Friday, April 06, 2012

Death to Jesus


I logged on to Facebook early this morning to post some photos of our beautiful Maundy Thursday service to the parish page and there on the screen near the top of my newsfeed, one of my friends had posted “DEATH TO JESUS!” as a status update.

He wasn’t kidding or being ironic. He means it.

What should our response be?

Do we shrug, like Paul in his first letter to the Corinthians and just accept that “the message about the cross is foolishness to those who are perishing”? Do we rejoice, as Jesus suggests in the Sermon on the Mount, “Blessed are you when people revile you and persecute you and utter all kinds of evil against you falsely on my account”?

Do we argue? Do we point out the amazing humanitarian work being done by so many Christians in the world? Do we try to find the weakness in his argument and beat him rhetorically with citations of scripture? Do we point to leading lights like the Rev. Dr. Martin Luther King?

Well, let me tell you something about my friend. He’s heard it. Trust me.

You see, this isn’t some guy who was raised in a radically atheist household, brainwashed from an early age to think that religion – and Christianity in particular – is dangerous hogwash.

Nope, he’s the son of a minister. The gay son of a Pentecostal pastor, from a community that is sometimes casually referred to as “Bible beaters.” It’s not a bad aphorism, actually, since short of being actually struck with the book itself, my friend has endured all manner of assault and abuse. He has had the Bible hurled at him mercilessly. He has been threatened, pummeled, humiliated, shamed and wounded in the name of Jesus Christ.

In fact, if anyone is to be blessed for being reviled and persecuted and for having all kinds of evil uttered against them on Jesus’ account, it’s my friend.

How does someone get so angry that they put “DEATH TO JESUS!” on their Facebook page on Good Friday? Easy. They grew up in a church.

“Oh, but,” you say, “not all churches are like that. My church is not like that.” Well, yes it is. There isn’t really “this church” and “that church.” There is only “the church,” the whole body of believers. The whole, universal church is the Body of Christ, and the wounds that Thomas demanded to see are right there in front of us, gaping and raw and ugly. Like Pilate, we want to wash our hands of the things that are done to the Body of Christ. “That’s not our fault,” we say.

The ancient Israelites understood that sin was communal, rather than individual. That’s why God destroys entire cities, why all the Egyptians suffered plagues even though it was really only the Pharaoh causing problems. And so in Holy Week when we sing

Who was the guilty? Who brought this upon thee?

Alas, my treason, Jesus, hath undone thee.

‘Twas I, Lord Jesus, I it was denied thee: I crucified thee

it’s not just about our private but also our collective failures. The church has left a trail of victims in its wake. When the Bible is used to denigrate, insult, marginalize, subordinate, exclude, diminish, we cannot remain silent.

When I say “we cannot remain silent” I’m not talking about rising up in righteous indignation and pointing more fingers and saying “You all did this, clean up your mess.” We can’t draw imaginary lines across the wounded Body of Christ and say this part belongs to the Episcopalians, and that part belongs to the Catholics, and this part belongs to the ELCA and this part to the Missouri Synod, this part to the Southern Baptists and this part to the American Baptists. We’re responsible for this, and you’re responsible for that. All we’re doing is breaking the Body of Christ over and over and over again.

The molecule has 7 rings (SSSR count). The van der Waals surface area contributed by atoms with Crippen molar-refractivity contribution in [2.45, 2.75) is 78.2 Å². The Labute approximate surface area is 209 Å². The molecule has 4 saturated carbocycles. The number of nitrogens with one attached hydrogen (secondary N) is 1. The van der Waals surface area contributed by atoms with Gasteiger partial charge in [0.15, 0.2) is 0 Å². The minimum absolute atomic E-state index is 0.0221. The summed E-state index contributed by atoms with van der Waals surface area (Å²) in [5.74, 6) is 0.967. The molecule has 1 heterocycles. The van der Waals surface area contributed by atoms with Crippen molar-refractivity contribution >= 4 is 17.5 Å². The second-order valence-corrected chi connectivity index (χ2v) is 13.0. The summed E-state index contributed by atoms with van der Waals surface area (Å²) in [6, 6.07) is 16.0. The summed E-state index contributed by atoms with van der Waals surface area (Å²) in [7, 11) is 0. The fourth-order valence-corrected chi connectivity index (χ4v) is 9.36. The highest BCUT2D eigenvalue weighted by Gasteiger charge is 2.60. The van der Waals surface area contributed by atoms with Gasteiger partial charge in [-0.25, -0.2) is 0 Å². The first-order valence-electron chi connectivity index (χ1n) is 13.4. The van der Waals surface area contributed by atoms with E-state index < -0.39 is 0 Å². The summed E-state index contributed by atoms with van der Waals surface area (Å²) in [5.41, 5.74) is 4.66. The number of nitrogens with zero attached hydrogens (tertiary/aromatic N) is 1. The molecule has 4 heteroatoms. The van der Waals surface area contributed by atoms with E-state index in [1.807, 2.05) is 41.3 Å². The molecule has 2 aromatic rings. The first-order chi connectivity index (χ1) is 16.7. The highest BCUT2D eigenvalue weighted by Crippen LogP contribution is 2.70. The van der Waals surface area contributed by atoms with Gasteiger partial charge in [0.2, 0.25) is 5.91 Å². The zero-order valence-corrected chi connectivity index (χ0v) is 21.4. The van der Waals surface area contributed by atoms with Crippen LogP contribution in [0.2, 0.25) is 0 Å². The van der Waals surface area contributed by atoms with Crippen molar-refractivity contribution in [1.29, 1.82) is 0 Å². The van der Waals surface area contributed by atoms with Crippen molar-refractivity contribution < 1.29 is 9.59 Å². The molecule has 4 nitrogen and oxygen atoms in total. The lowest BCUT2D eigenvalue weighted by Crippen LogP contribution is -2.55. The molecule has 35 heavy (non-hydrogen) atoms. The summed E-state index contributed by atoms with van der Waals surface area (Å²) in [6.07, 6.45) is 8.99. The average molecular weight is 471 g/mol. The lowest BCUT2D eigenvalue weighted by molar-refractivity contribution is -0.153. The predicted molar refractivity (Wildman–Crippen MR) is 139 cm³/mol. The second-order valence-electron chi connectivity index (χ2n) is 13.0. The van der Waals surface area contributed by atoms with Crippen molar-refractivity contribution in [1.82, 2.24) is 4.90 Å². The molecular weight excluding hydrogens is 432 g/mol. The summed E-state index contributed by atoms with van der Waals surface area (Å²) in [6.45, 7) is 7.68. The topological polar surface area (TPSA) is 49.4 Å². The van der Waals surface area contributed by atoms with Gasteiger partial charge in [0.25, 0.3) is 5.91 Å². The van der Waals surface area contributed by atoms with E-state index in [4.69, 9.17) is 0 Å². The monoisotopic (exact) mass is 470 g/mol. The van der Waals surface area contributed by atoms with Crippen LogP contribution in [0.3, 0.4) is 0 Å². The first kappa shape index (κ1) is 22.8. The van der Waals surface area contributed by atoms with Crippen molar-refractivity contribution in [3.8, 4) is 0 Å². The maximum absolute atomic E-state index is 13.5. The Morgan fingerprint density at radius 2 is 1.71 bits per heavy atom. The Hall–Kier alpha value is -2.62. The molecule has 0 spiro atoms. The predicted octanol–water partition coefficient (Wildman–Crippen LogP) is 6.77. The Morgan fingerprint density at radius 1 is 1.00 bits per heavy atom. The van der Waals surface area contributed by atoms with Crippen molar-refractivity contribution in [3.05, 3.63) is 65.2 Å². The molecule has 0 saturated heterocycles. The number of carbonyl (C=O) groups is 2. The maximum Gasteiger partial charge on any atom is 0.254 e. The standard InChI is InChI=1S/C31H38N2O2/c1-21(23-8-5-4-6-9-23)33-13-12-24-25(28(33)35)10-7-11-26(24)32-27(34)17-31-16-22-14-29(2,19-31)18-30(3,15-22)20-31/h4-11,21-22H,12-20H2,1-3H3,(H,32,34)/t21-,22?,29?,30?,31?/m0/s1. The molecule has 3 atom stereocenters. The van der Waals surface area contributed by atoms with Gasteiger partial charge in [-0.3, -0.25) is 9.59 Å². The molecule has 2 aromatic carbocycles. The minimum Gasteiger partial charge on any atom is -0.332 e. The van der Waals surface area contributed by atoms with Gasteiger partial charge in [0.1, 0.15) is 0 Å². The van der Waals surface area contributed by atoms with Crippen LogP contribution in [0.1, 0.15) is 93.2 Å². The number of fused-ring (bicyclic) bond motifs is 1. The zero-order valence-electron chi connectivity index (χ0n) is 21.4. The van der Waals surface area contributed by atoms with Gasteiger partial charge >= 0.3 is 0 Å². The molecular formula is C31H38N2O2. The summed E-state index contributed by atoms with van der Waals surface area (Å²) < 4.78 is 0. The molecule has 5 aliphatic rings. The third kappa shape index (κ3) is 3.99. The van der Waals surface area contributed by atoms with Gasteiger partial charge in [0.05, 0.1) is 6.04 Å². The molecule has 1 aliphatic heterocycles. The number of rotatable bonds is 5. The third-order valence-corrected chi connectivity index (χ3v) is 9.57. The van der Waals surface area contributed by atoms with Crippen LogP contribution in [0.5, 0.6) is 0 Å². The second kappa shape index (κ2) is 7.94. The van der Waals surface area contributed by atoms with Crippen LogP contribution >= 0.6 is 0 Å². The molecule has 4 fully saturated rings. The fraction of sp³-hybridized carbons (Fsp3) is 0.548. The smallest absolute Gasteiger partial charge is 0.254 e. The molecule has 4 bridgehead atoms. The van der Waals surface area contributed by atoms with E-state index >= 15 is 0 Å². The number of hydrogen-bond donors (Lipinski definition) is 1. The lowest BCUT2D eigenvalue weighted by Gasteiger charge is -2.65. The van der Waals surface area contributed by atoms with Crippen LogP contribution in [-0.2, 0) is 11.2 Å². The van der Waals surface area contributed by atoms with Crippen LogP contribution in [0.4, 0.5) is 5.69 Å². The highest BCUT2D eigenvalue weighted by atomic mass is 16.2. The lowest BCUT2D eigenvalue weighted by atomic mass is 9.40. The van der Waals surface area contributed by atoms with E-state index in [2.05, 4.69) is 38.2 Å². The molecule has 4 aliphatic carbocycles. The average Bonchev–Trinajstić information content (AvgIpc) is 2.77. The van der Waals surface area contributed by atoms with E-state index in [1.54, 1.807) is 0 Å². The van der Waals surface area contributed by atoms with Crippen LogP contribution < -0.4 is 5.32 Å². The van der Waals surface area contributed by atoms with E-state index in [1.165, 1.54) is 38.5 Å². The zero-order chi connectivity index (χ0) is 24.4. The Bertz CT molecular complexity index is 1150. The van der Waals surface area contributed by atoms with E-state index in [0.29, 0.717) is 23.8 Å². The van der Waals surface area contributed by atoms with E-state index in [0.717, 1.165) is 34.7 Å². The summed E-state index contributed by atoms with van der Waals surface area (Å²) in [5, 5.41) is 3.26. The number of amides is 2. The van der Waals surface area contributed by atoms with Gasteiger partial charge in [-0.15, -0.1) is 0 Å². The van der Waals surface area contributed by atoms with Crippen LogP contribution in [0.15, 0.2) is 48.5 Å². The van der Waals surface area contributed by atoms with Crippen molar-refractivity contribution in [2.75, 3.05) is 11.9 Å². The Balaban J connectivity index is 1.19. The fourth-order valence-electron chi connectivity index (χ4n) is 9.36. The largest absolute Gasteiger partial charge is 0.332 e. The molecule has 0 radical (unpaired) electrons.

When the Samaritan came upon the man bleeding and dying by the side of the road, he didn’t chase down the Levite and the priest and shame them for their carelessness that almost resulted in an innocent man’s death. He went and ministered to the wounded man. It’s easy to see the Christ-figure in the Samaritan, the unreasonably generous comforter and the healer, but we shouldn’t miss the Christ-figure in the wounded and dying man, too.


As the nails were being driven through his hands and feet, Jesus said, “Father, forgive them. They don’t know what they are doing.”

Tonight it will be my great privilege to chant the Passion Gospel at the Solemn Liturgy of Good Friday. Personally, it is the most important thing I do all year. I’ve always had kind of a hard time imagining this strange, blood thirsty crowd demanding an innocent man’s death. Crucify him! Crucify him!

Well, now I’ve actually seen it. I have a face and a name to put on that crowd. I’ve seen someone calling for Jesus’ death. In exactly the way that we say, “Jesus died for our sins,” this man is standing there basically shouting “Crucify him!” because of the pain that we have inflicted on him; he’s that hurt and that angry because for him the church has never been anything but a horrendous source of torment. And he just wants this whole Jesus thing to die.

He doesn’t need us to forgive his blasphemy, we need him to forgive ours.

And, fortunately, strangely, wonderfully…Jesus’ death on the cross will work the healing that we need.